According to WHO (World Health Organization), around the world approx 422 million people were living with diabetes in 2014, compared to 108 million in 1980. A fourfold increase in just three and half decades. It has nearly doubled in adult population (age over 18 years) since 1980, rising from 4.7% to 8.5%.
Diabetes is a serious chronic disease that occurs either when the pancreas does not produce enough insulin (a hormone that regulates blood sugar, or glucose-Type 1), or when the body cannot effectively use the insulin it produces (Type 2).
Here the question arises that how diabetic patients regulate their insulin if body is not able to produce it naturally i.e. in case of Type 1, they must induce insulin from outside to maintain the glucose level in blood. Here comes the need of a machine that can induce calculated amount of insulin required by the body.
Insulin pump is that machine which helps in keeping blood glucose levels in normal range. It’s a small mechanical device which can be kept in a pocket or can be attached to your abdomen. But it was bulky when it was invented first. The first patent was granted to Dr Arnold Kadish (US patent # 3,512,517). Let’s see how insulin pump has progress till now,
An insulin pump has three main parts: pump, tubing and infusion set. Pumps send insulin through tubing into an infusion set that delivers the insulin to the patient’s body. A thin plastic tube (catheter) is connected to the insulin reservoir and insulin flows into the subcutaneous tissue through the infusion set, and the infusion sets are made of Teflon or steel and attach to the patient’s skin with an adhesive patch. On the underside of the infusion set, which is a short thin tube (cannula) that is inserted into your skin with a small needle that is housed within the cannula to deliver insulin into a layer of fatty tissue?
These traditional insulin pumps had some disadvantages related to their size, tubing and adjustment of readings, which are overcome by new patch pumps and programmed insulin pumps. A continuous innovation in the field of insulin pump technology is evident from the growth in number of patent filings from various companies.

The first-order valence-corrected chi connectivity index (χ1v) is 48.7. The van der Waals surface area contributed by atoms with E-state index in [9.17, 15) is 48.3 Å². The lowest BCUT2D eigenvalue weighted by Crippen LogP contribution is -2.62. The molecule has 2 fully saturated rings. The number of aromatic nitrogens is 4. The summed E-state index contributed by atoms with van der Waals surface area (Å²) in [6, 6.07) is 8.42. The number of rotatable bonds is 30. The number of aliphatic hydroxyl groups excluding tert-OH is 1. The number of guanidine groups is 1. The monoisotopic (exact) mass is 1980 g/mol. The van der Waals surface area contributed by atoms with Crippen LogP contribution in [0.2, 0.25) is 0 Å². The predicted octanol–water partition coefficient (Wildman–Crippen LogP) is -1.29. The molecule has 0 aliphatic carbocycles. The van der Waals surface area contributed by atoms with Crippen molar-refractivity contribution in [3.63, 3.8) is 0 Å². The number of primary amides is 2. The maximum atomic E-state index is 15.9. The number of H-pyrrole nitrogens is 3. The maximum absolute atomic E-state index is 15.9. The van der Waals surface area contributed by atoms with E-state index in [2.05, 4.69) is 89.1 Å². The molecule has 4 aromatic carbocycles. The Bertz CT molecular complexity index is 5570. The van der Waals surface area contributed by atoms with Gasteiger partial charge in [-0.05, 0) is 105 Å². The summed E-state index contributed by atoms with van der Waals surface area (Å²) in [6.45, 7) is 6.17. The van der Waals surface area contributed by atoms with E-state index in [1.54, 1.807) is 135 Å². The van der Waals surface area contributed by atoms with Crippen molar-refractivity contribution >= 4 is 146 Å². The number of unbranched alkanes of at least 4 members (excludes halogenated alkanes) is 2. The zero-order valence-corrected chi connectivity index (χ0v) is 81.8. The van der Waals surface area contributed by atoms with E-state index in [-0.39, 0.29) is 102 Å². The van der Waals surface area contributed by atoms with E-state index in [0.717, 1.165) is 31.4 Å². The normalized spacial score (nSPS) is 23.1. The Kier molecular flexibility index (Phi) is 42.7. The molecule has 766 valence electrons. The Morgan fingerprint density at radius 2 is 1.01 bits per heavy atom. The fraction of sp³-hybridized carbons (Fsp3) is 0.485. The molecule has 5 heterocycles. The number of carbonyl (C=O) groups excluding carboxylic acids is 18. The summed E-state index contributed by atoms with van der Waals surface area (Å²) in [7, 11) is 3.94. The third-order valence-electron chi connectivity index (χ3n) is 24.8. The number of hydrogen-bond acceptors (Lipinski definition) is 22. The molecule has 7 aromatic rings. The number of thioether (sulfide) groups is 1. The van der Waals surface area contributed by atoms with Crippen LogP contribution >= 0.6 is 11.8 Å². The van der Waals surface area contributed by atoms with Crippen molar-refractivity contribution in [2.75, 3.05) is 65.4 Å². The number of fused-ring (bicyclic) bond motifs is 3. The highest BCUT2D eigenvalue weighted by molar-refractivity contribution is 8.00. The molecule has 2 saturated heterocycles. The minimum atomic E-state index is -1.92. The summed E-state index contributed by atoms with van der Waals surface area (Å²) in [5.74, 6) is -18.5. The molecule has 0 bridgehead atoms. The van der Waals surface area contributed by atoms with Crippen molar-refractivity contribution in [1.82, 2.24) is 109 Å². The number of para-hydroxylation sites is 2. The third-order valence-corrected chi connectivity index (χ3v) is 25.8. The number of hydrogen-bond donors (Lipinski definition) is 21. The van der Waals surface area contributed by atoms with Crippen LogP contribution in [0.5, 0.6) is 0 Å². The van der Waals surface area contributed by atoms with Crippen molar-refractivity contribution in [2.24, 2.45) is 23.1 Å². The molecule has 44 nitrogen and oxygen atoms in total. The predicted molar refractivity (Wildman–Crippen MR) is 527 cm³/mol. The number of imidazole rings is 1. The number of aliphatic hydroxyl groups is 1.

Patent analysis on insulin pumps shows the major companies competing in this technology area. Medtronic, Minimed, Abbott, Dexcom are the leading players. These companies’ entire primary goal is to ease diabetic patient’s life, largely in the area of device size, better communication, and data management and user friendly interface. The patent filing trend shows that Medtronic is well ahead of its competitors. Our further study on the Medtronic technologies reveals that their focus is centered on integrating insulin pumps with digital computing and data processing.
A geographical analysis of the patent filings demonstrates that Unites States is the predominant choice of patent filers in this area; the US alone shares a whopping 43% of the total patent filings as compared to Europe has been able to attract 13% of the patent space.
This era of immense competition has led to war of patents in the form of infringement attacks, and in turn defensive invalidation suits, leading to settlements, and paying huge royalties, etc.
Since 2016, it has been noticed that inventors have shown greater interest in their efforts to curing Type 1 diabetes. An article “Harvard and MIT close to ‘cure’ for Type 1 diabetes which will end daily injections”, was published in Jan 2016. Companies such as InsuJet, are coming up with needless insulin pumps where insulin is injected into the body with the help of pressure instead of a needle. In future, we will see end of injections, as scientists have found ways to produce adequate quantity of insulin-producing cells. A diabetic patient with a new pancreas is still a dream.